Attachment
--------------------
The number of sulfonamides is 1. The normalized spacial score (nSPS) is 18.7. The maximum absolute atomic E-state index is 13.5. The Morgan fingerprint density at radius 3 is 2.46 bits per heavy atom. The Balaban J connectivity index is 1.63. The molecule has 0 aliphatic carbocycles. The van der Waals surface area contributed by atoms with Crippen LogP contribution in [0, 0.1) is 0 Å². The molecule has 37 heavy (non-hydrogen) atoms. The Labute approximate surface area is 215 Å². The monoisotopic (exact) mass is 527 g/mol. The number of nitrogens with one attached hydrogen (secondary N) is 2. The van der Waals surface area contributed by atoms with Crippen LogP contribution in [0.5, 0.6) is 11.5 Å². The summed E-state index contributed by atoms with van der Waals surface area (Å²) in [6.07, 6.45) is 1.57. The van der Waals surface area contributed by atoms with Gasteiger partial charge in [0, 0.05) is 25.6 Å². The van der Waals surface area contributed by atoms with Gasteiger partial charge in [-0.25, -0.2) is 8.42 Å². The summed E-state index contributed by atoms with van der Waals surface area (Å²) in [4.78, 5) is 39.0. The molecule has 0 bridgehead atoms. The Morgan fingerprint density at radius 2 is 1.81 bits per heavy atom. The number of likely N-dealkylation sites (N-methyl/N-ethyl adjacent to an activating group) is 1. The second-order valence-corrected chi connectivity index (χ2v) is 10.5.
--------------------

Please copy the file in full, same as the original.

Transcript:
The number of sulfonamides is 1. The normalized spacial score (nSPS) is 18.7. The maximum absolute atomic E-state index is 13.5. The Morgan fingerprint density at radius 3 is 2.46 bits per heavy atom. The Balaban J connectivity index is 1.63. The molecule has 0 aliphatic carbocycles. The van der Waals surface area contributed by atoms with Crippen LogP contribution in [0, 0.1) is 0 Å². The molecule has 37 heavy (non-hydrogen) atoms. The Labute approximate surface area is 215 Å². The monoisotopic (exact) mass is 527 g/mol. The number of nitrogens with one attached hydrogen (secondary N) is 2. The van der Waals surface area contributed by atoms with Crippen LogP contribution in [0.5, 0.6) is 11.5 Å². The summed E-state index contributed by atoms with van der Waals surface area (Å²) in [6.07, 6.45) is 1.57. The van der Waals surface area contributed by atoms with Gasteiger partial charge in [0, 0.05) is 25.6 Å². The van der Waals surface area contributed by atoms with Gasteiger partial charge in [-0.25, -0.2) is 8.42 Å². The summed E-state index contributed by atoms with van der Waals surface area (Å²) in [4.78, 5) is 39.0. The molecule has 0 bridgehead atoms. The Morgan fingerprint density at radius 2 is 1.81 bits per heavy atom. The number of likely N-dealkylation sites (N-methyl/N-ethyl adjacent to an activating group) is 1. The second-order valence-corrected chi connectivity index (χ2v) is 10.5.